Best Floating Food Cart

If you're hungry on the water in Portland, there's only one real solution. You have to find the Dood. For years, boaters everywhere have been faced with a crisis. Fitting food in a cooler already filled with Pabst Blue Ribbon is hard, but finding a restaurant with precious dock parking is even harder.

Enter Weenies on the Water, the Columbia and Willamette rivers' solution to the great floating hunger crisis. Owner and chef Jeff Dood—his real name, although he'll answer to "El Capitan"—calls Weenies "an ice-cream-truck concept. Except it's hot dogs. On water. For boats." He has one pontoon boat with a three-burner grill, and in the summer the Dood works overtime to pump out his weenies as fast as possible.

"When the order is ready, I perform the still-yet-to-be-perfected handoff maneuver," Dood says. "Taking the money ($6 for a Screemin' Weenie) and handing over the bag of food in one, quick motion between two boats drifting at different rates in the current, bobbing around wildly, all at arm's length, without touching or dropping food or money in the river." Did you like Apollo 13? Well, this is about as close to docking two modules in outer space as you are going to get, and the payload is a tasty, freshly cooked weenie.

The boat is hard to miss: It's a pontoon with a giant sausage spinning on the roof. But it doesn't have a jingle like an ice-cream truck or a PA yet. "Maybe one day if I get big enough, I'll have a weenie jingle," Dood says. For now, you have to use Twitter or Facebook to find him, and hope he gets his planned GPS-enabled website up in time for the bulk of this year's floating season. PARKER HALL.


Best Hot Sauce

It's the Germans, I think. The weak-tongued kraut bastards who settled this land after it was severed from Mexico had no use for chilies. Their effect on our native cuisine lingers, leaving a local cuisine that is simply too mild for those of us who know the culinary delights experienced only after one has loosened and opened the buds of taste with a pepper of appropriate heat.

Nikki Guerrero knows my longing, for it is also her own. And in Hot Mama Chile de Arbol Chili Oil she has created a spicy condiment that's capable of finally bringing peppers to Portland.

"I've been making it for many years for myself, but I started making it for sale," she says. "It's my favorite thing I make. It's what I eat."

You can't create a culture of heat just by throwing some hot shit together, of course. With apologies to Secret Aardvark, there's a lot of good hot sauce in the world.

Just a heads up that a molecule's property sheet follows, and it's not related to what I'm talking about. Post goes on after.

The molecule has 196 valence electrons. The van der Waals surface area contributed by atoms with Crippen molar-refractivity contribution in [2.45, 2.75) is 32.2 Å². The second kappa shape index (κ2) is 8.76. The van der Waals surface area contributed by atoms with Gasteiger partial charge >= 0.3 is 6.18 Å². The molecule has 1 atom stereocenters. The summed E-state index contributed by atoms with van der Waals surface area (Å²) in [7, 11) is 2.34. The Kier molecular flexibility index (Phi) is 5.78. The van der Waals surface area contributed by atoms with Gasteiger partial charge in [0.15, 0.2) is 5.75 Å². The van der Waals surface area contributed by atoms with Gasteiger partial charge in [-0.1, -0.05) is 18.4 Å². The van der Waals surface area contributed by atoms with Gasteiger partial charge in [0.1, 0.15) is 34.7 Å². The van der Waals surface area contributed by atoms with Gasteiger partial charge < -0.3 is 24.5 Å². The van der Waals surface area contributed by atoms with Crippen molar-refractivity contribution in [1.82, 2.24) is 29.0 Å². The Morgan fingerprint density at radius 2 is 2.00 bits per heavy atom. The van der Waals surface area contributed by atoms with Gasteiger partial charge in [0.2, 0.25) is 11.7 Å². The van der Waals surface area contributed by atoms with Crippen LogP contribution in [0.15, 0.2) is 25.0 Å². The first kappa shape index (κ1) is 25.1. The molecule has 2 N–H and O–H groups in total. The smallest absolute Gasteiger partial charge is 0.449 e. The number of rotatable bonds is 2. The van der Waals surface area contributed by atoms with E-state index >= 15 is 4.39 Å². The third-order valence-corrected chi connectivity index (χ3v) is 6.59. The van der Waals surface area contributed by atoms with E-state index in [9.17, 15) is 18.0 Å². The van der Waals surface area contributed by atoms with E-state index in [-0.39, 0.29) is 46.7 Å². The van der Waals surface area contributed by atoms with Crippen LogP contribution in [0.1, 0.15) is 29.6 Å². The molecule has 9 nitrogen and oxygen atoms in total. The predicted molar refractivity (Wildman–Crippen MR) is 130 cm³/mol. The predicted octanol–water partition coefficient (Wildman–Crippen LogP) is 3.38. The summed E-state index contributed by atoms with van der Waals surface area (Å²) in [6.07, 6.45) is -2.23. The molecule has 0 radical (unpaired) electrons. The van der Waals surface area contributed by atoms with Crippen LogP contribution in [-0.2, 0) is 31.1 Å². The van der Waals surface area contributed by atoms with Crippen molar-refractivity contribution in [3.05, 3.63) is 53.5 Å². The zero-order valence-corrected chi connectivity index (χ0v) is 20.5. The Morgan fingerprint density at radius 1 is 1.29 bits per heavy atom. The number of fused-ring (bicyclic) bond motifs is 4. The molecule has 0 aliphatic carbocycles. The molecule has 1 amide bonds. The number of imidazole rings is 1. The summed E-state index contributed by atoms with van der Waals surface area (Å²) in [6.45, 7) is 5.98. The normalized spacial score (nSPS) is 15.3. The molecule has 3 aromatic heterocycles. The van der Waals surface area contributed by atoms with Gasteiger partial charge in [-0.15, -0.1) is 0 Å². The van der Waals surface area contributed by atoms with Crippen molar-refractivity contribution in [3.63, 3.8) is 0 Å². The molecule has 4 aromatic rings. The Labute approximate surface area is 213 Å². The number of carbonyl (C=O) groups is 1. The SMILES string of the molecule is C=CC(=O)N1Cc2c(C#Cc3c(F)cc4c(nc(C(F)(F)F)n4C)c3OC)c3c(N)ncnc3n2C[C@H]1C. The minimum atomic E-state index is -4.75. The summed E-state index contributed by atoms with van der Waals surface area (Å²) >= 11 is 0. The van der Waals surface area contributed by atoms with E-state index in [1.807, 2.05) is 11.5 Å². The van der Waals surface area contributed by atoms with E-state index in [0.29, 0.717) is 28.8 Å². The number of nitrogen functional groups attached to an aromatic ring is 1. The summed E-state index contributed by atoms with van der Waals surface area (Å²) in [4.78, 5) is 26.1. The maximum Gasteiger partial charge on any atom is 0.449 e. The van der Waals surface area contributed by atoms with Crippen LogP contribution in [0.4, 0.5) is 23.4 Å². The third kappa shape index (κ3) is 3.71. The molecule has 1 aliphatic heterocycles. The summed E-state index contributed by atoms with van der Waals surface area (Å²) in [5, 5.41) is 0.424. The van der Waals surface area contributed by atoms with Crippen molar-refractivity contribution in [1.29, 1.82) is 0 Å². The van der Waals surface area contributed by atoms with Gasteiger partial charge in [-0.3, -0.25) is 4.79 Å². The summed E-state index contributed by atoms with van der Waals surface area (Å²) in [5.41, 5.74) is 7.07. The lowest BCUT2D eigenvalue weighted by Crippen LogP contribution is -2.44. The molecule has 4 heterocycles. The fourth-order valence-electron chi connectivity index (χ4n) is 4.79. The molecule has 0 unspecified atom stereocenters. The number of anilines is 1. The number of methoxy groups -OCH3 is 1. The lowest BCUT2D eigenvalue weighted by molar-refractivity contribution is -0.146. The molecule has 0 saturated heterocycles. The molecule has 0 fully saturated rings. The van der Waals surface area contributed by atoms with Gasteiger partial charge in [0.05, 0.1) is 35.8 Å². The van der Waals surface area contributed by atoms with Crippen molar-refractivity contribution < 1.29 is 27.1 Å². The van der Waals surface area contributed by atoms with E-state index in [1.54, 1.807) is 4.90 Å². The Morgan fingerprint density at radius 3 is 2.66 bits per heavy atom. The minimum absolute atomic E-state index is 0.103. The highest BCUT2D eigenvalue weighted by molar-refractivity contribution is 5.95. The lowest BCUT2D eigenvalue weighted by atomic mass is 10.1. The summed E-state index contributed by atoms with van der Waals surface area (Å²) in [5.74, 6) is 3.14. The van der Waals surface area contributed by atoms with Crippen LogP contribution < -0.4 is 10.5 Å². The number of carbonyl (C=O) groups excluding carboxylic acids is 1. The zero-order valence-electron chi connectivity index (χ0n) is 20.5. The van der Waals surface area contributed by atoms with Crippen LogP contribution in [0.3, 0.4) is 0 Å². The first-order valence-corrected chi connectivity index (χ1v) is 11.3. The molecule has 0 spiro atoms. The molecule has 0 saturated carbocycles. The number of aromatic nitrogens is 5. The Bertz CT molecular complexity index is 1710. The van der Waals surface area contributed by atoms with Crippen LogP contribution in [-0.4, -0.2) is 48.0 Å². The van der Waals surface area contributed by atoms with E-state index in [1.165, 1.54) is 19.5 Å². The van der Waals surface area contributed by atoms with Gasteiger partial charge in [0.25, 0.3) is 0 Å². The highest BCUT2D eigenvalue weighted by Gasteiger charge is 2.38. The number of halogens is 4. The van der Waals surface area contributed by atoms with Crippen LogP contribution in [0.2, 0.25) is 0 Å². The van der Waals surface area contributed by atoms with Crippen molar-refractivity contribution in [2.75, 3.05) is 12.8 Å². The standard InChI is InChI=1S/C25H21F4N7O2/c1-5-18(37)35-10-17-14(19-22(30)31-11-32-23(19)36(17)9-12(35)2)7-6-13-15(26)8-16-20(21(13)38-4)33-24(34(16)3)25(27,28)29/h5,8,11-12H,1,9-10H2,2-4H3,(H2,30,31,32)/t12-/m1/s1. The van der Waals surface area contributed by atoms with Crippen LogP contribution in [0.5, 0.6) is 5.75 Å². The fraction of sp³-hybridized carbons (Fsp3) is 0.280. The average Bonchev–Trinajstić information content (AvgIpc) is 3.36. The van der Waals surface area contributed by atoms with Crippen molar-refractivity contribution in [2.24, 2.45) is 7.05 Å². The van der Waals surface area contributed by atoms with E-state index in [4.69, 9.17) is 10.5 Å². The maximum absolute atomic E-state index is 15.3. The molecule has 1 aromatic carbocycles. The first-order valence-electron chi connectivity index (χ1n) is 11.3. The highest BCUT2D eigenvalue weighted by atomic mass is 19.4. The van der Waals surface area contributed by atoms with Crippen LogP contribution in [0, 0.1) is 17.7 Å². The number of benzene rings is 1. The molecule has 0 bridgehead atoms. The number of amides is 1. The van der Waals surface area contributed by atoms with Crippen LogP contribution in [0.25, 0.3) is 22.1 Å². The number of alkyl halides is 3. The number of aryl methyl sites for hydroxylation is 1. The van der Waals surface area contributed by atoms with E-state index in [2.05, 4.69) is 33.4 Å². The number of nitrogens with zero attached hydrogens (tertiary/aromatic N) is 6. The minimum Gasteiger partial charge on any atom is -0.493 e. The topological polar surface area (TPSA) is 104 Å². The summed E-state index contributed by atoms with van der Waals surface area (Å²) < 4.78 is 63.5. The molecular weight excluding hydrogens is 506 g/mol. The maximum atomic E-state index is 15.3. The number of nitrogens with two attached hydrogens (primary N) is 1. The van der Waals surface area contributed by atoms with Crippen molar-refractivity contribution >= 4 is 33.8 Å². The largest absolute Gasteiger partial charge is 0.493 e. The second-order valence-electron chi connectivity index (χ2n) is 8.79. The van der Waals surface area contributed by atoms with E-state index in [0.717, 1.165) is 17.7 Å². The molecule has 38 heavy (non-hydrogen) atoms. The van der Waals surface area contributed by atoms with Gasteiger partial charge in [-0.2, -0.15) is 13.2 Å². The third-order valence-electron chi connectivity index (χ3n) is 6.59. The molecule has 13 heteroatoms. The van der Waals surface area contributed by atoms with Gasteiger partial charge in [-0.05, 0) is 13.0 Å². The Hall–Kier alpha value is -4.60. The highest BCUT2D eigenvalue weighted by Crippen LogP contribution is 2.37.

Guerrero's plot was more ambitious, and involved our native soil. A few years back, she got Morgan's Landing Farm on Sauvie Island to grow the Arbol peppers she needed to make her sauce.

"It's a hot-weather chili, and we weren't sure we'd be able to do it," she says.

But do it they did. Once they had the peppers, which need to be dried indoors here, unlike in Oaxaca, where chili oil is a regular table condiment like ketchup or yellow mustard. That takes between one and three months. Then she stems the chilies and cooks them in peanut oil with garlic. Finally, she turns off the heat and adds the sesame seeds.

"It's basically as slow toasting in the oil," she says. "You want that garlic to get golden and roasty."

Between the peanut oil and the sesame seeds, the heat of the chilies is balanced out by deep earthiness and nuttiness. Try it for yourself with a jar from the farmers markets in Kenton, St. Johns, Hollywood, King and Woodstock or the New Seasons in Arbor Lodge, Concordia, Hawthorne, Grant Park, Nyberg Rivers and Progress Ridge. MARTIN CIZMAR.


Best Farm-To-Trolley Service

 

A sliver of civility carved within the wilds of East Portland between 92nd and 102nd avenues, Maywood Park has existed as a separate city within Portland since 1967, when the fight over I-205's design turned neighbor against neighbor. The city has lower taxes, higher property values, negligible crime, and a fiercely curated small-town atmosphere, but it appears freedom isn't free: There's no food. Whereas East County might famously lack variety in its grocery outlets, Maywood Park doesn't even have a convenience store. Like so many island paradises, it has to rely on imports for its food supply.

But if you've got nowhere to put a store, why not bring one in on wheels? A retired Texas streetcar named Molly the Trolley now visits the Maywood Park green space at 10 each Saturday morning and sets up shop till noon, selling groceries from Whole Foods. 

Kevin Atchley, co-owner of Food Network-tested and Oprah-approved local franchise Pine State Biscuits, happened to have some connections with the retail giant, which partnered last year with Portlander Amelia Pape's My Street Grocery, a service that travels around setting up temporary shop in neighborhoods without access to healthy foods. In November 2014, Atchley and other community members brought the trolley to Maywood Park for a trial visit. It has since become a permanent stop.

"It's kind of a community gathering," says Maywood Park Mayor Mark Hardie. "When the trolley comes into the neighborhood, a lot of people take advantage and head over there to sit around. They buy their French bread, their fruits, their veggies, have their coffee, and kibitz. It's pretty nice." JAY HORTON.


Best Pig Explosion